I guess what got me to unfurling all kinds of expletives as I binged watched all four episodes was that I kept thinking about all the shootings of unarmed Black men in the last five years and all the other micro aggressions that Black people face. When will this BS stop?
Where DuVernay really hits home to her audience in the four episodes is her portrayal of the Central Park 5’s lives after they got out of prison, especially Raymond Santana’s struggles to find a job because of his status as a “convicted felon.”
This depiction is basically a dramatic and more graphic illustration of what Michelle Alexander presented in her groundbreaking book, “The New Jim Crow: Mass Incarceration in the Age of Colorblindness.”
In her book, Alexander’s research shows how many convicted non-violent drug felons have no chance to recycle themselves back into society after they have paid their debt to society. They are not able to vote, get public assistance or financial aid if they want to further their education because they have to put a check mark in that box that says, “Have you ever been convicted of a felony?”
Unable to find work, it’s not surprising that many of those felons wind up back in prison. When you can’t earn a wage at all — much less a living wage — legally, and you need to keep a roof over your head and food on your family’s table, you may find yourself having to do so illegally.
DuVernay does an outstanding job of bringing Santana’s frustrations to the silver screen. Because he could not find any legal means of finding work because of his felony condition, Santana found himself back in prison for selling drugs.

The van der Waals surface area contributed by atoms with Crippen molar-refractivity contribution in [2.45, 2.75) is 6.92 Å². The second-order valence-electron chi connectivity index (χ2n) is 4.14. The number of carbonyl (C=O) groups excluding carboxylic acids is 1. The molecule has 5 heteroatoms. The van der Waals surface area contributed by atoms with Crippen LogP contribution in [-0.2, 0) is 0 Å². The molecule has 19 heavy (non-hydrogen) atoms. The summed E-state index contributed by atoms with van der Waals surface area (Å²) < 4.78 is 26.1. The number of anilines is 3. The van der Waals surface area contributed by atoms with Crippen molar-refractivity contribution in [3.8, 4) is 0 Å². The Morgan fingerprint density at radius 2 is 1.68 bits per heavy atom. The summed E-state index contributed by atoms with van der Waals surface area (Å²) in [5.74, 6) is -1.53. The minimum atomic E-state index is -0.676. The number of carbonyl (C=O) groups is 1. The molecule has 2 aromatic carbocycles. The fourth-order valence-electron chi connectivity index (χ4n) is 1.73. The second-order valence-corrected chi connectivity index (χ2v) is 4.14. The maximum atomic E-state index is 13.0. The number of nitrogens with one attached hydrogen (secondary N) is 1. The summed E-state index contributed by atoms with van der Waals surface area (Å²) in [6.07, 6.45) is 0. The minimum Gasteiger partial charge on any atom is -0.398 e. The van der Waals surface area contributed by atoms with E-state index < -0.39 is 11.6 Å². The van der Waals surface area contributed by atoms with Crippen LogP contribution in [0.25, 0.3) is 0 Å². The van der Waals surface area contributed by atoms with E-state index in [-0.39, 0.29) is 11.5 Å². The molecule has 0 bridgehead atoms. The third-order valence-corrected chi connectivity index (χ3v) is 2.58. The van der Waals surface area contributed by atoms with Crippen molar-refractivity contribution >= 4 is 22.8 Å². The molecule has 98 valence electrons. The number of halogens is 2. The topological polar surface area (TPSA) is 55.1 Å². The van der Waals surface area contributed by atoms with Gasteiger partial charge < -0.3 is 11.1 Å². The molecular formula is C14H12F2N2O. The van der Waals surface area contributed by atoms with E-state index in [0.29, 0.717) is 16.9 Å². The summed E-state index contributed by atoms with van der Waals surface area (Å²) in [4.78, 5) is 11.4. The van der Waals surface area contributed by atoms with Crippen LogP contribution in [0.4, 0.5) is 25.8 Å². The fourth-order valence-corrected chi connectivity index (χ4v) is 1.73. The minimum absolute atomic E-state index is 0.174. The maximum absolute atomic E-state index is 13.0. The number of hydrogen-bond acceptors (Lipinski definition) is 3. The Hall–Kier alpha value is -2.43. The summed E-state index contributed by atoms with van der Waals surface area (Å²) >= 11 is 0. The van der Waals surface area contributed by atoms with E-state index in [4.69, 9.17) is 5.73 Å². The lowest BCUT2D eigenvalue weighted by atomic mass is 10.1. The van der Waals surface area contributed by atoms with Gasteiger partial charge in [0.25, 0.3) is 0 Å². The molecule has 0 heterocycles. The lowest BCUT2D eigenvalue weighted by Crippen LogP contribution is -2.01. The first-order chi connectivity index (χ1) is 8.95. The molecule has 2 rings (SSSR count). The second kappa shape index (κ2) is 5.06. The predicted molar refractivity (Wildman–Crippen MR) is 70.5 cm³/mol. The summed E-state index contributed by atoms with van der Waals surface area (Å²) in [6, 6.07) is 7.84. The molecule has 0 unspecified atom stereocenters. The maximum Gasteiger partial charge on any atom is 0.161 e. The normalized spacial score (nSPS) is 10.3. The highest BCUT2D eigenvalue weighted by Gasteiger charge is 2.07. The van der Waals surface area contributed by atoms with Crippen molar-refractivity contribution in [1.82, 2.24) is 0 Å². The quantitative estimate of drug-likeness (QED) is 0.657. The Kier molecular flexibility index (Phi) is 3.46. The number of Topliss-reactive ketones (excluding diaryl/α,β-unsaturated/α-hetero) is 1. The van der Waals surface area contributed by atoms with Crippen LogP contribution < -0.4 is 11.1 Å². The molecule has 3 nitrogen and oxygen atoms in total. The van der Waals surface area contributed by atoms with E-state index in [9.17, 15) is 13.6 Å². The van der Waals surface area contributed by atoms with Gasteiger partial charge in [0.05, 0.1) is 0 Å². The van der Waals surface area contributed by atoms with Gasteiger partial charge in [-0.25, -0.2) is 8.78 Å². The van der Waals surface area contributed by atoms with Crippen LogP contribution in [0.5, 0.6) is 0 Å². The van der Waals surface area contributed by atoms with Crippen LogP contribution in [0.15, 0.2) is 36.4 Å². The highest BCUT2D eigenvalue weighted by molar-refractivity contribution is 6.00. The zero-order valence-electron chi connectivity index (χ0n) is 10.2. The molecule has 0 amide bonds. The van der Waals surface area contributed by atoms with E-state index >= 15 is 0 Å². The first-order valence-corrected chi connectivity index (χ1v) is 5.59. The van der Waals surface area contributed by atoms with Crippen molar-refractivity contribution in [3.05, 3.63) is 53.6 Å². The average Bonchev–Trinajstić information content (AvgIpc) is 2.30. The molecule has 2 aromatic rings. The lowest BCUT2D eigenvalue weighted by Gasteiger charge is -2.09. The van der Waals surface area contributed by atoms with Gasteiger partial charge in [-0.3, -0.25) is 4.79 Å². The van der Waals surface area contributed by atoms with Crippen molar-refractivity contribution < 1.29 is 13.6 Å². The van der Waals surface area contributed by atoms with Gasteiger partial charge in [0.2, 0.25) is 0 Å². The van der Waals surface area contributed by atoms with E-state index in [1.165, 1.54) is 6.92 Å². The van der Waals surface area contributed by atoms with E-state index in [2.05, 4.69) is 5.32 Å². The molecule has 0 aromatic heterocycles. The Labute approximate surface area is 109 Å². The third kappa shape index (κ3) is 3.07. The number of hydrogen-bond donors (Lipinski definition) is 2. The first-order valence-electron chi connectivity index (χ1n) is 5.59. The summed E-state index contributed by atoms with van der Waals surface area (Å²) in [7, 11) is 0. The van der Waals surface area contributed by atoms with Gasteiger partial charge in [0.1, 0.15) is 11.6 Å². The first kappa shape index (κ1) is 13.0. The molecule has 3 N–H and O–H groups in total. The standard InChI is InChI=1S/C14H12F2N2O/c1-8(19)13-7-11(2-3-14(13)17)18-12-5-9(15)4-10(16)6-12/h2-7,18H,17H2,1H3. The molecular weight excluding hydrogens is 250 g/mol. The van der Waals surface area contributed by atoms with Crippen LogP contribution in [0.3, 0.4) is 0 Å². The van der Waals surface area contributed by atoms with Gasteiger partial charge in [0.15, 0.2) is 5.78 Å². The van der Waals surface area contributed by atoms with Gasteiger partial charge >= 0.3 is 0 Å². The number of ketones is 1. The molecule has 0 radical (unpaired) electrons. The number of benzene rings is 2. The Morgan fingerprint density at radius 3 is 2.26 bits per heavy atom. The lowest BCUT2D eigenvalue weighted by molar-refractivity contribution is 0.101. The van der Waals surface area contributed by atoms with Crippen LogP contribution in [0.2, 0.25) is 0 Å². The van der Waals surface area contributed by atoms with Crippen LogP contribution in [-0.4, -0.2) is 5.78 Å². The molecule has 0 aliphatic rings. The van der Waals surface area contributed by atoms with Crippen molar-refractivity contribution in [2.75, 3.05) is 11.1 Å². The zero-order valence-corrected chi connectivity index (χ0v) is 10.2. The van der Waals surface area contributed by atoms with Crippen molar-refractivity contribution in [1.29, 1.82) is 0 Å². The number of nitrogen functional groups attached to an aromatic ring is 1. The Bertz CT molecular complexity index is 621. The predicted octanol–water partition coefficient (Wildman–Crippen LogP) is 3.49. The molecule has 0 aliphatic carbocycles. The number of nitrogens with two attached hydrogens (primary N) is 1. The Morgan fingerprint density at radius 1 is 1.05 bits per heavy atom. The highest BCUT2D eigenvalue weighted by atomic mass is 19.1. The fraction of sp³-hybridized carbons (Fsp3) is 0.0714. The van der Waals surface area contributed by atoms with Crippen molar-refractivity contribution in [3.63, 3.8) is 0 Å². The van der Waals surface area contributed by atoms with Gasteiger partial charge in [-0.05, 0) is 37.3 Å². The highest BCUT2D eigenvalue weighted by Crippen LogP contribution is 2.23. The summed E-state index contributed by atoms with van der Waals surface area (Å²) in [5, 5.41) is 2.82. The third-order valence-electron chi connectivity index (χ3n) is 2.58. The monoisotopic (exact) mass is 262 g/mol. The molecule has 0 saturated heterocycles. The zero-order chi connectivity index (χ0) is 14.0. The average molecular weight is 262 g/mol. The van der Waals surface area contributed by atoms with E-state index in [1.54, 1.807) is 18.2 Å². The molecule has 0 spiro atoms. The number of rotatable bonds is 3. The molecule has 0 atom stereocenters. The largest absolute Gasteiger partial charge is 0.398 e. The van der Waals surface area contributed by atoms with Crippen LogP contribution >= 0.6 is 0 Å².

And it found me spewing more expletives.
And don’t me started on how the film depicted the saga of Wise, who spent more than 10 years in some of New York’s worst correctional facilities. DuVernay did a masterful job of bringing out the suffering of Wise and how his youth was stolen from him because a prosecuting attorney was hell-bent on pinning this rape on a group Black kids, despite the fact she had no physical evidence.
The fact that Fairstein doubled-down on her insane belief that the Central Park Five was still guilty despite the confession of Reyes, whose DNA was found all over Meili, is example of how people allow racism to cloud their judgment despite evidence to the contrary.
But in the midst of my anger — my fiancée was counting the number of times I used phrases like “racist mother-f—ckers” during the film and I’m not so sure she got them all — I came to a very sobering conclusion that actually gave me hope that we can win this struggle. Because somehow this has to stop.
And it has to do with what I was talking about at the beginning of this piece.
While there are some out there who because of their devotion to one of the characters in the Central Park Five saga — President Donald Trump — will never see their responsibility to do better in light of what happens in our criminal justice system, they’re being far outweighed by the people who do.
And many of those who accept this responsibility are athletes. And actors. And other people who we expect to entertain us, but have decided to teach us something instead.
Ava DuVernay’s “When They See Us” will make you angry. It’ll make you sad. It’ll make you relive things you might not want to.
But it also shows us one of the guideposts on the road to “Black Lives Matter!”, how far we’ve come, and how much further we still have to go.